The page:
Settle creates a whole that is rich, disturbing and darkly
fascinating – marking Thirteenth Tribe as a new company
that bears close watching.
- Catey Sullivan -
Chicago Sun-Times, March
The first thing you hear upon entering the
vast, garage like space where Thirteenth Tribe Theatre Company
is formidably staging two classic Greek tragedies is the
sound of your own feet treading on gravel. The unsettling
noise serves as a subtle but ominous warning that the natural
order is about to get a good shaking up.
A tightly linked double bill, Blood Line: The
Oedipus/Antigone Story, has been shrewdly cast and incisively
directed by Joanna Settle. It features a new translation
that is at once elegant, crystal-clear, poetic and unaffectedly
modern. And in the seamless blending of its architectonic
design, its piercing soundscape and its immaculate staging,
Blood Line manages to be both remarkably accessible and fully
alive with ritualistic power.
Settle uses the Viaduct space to stunning effect,
whether deploying her fine 10-person chorus (deftly choreographed
by Ginger Farley) as a threatening army or a frightened citizenry,
or using giant industrial doors as the gateway to the palace
through which Antigone walks on her way to death. Michael
E. Downs’ spare but emblematic set, with four great
ramped stairways and white period chairs for the chorus,
expertly defines the arena.
- Hedy Weiss -
Gay Chicago Magazine,
April 12, 1999
2,500 years later, the stories of lust, devotion,
incest and madness resonate with newfound dynamics in rethought
adaptations by Nicholas Rudall, realized with an absorbing
brilliance by director Joanna Settle in a rich and visually
stunning production by Thirteenth Tribe.
Settle, working with Rudall’s bold and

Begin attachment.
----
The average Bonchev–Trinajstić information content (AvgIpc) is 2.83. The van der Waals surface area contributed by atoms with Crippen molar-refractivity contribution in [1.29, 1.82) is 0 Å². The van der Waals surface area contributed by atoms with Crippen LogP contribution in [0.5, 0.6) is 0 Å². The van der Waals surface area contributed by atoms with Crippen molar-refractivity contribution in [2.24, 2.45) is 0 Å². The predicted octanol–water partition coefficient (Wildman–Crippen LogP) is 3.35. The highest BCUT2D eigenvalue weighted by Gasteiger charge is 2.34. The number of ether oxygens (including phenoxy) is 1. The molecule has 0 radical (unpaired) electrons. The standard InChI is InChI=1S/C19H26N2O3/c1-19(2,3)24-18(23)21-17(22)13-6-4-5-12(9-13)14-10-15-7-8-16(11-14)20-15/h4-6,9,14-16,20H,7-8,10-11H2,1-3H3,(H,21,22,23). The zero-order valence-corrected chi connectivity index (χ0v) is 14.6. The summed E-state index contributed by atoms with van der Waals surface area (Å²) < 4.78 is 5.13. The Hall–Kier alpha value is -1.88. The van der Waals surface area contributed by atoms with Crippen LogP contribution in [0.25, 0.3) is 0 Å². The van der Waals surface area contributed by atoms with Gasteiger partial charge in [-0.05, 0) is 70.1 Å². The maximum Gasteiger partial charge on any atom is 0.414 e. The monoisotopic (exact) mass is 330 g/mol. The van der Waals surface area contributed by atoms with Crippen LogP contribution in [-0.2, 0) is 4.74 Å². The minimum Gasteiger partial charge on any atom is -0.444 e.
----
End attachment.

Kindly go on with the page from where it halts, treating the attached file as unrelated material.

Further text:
streamlined text and a team of visionary designers, creates
a rare production that is both a technical marvel and solidly
Once you enter, the imagery and power of Blood
Line – if for no other reason than the sight of Antigone
walking out its doors into the night amid a hailstorm of
rocks – wraps itself around you like a boa constrictor
and refuses to let go.
- Jeff Rosen -
Chicago Reader, April
Combining ambient hums, clicks, drones, and
a variety of multi-layered sonic washes, Messing has scored
nearly every minute of the show. Yet his work never intrudes
on the action, instead suggesting subtextual contours and
providing a subtle counterpoint to even straightforward moments.
He keeps us on our toes even if we’ve read the play
dozens of times.
The chorus, whether acting as courtiers, advisers
or simple gossips, under Settle’s direction they appear
to scrutinize the lofty protagonists’ every move, even
breaking into applause now and again. It’s an ingenious
solution to the declamatory nature of Sophoclean drama; of
course the protagonists are always giving speeches, because
they’re always on public display.
- Justin Hayford -
March 25, 1999
James Stanley is a young Oedipus, cocky enough
to think the truth can never hurt him. It’s the right
pride to deliver a fine fall. Like father, like daughter:
Anne DeAcetis’ rebel self-destructs with a righteousness
that impresses and intimidates.
Moving with quicksilver efficiency, the disciplined
22-member ensemble turn the theatre’s vast, pebble-strewn
arena into a killing field.
- Lawrence Bommer -
Copley News Service,
March 21, 1999
Director Joanna Settle is the co-star of the
evening along with Rudall. Settle has orchestrated her ensemble
with a blend of naturalism and stylized body movement, never
allowing the production to turn quaint or artificial. The
plays may be ancient but their impact is immediate.
This is Greek drama for today, no masks and
no togas. But the production’s vividly theatrical and
intellectual grasp of the plays makes Sophocles truly come
- Dan Zeff -
Tribune, March 19, 1999
LINE: The Oedipus/Antigone Story